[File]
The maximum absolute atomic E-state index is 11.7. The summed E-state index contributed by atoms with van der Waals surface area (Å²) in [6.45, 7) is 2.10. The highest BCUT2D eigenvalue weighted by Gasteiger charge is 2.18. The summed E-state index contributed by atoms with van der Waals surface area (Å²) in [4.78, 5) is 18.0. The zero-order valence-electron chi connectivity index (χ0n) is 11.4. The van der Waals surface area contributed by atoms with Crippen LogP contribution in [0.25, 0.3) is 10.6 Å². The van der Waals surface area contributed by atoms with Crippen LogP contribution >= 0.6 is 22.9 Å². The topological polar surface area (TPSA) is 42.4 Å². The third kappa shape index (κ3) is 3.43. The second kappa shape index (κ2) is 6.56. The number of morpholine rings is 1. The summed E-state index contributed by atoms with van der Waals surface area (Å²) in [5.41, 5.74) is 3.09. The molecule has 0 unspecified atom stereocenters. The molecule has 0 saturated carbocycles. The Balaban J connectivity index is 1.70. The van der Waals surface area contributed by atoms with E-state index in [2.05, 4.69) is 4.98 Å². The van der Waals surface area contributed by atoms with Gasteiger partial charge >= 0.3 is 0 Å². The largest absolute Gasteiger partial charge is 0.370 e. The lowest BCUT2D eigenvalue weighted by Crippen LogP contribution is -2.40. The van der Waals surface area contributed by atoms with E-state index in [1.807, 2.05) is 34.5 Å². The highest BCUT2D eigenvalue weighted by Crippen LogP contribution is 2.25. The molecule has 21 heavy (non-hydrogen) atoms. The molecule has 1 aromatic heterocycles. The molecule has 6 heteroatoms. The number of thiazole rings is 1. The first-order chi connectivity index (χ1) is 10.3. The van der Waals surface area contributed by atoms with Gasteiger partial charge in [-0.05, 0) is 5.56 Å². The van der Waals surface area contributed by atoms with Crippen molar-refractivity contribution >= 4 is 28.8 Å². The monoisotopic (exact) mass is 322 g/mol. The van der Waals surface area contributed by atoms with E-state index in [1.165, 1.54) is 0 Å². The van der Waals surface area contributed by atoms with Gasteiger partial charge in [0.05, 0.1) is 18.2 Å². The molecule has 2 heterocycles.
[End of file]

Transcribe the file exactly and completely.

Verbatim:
The maximum absolute atomic E-state index is 11.7. The summed E-state index contributed by atoms with van der Waals surface area (Å²) in [6.45, 7) is 2.10. The highest BCUT2D eigenvalue weighted by Gasteiger charge is 2.18. The summed E-state index contributed by atoms with van der Waals surface area (Å²) in [4.78, 5) is 18.0. The zero-order valence-electron chi connectivity index (χ0n) is 11.4. The van der Waals surface area contributed by atoms with Crippen LogP contribution in [0.25, 0.3) is 10.6 Å². The van der Waals surface area contributed by atoms with Crippen LogP contribution >= 0.6 is 22.9 Å². The topological polar surface area (TPSA) is 42.4 Å². The third kappa shape index (κ3) is 3.43. The second kappa shape index (κ2) is 6.56. The number of morpholine rings is 1. The summed E-state index contributed by atoms with van der Waals surface area (Å²) in [5.41, 5.74) is 3.09. The molecule has 0 unspecified atom stereocenters. The molecule has 0 saturated carbocycles. The Balaban J connectivity index is 1.70. The van der Waals surface area contributed by atoms with E-state index in [2.05, 4.69) is 4.98 Å². The van der Waals surface area contributed by atoms with Gasteiger partial charge >= 0.3 is 0 Å². The largest absolute Gasteiger partial charge is 0.370 e. The lowest BCUT2D eigenvalue weighted by Crippen LogP contribution is -2.40. The van der Waals surface area contributed by atoms with E-state index in [1.807, 2.05) is 34.5 Å². The highest BCUT2D eigenvalue weighted by Crippen LogP contribution is 2.25. The molecule has 21 heavy (non-hydrogen) atoms. The molecule has 1 aromatic heterocycles. The molecule has 6 heteroatoms. The number of thiazole rings is 1. The first-order chi connectivity index (χ1) is 10.3. The van der Waals surface area contributed by atoms with Gasteiger partial charge in [-0.05, 0) is 5.56 Å². The van der Waals surface area contributed by atoms with Crippen molar-refractivity contribution >= 4 is 28.8 Å². The monoisotopic (exact) mass is 322 g/mol. The van der Waals surface area contributed by atoms with E-state index in [1.165, 1.54) is 0 Å². The van der Waals surface area contributed by atoms with Gasteiger partial charge in [0.05, 0.1) is 18.2 Å². The molecule has 2 heterocycles.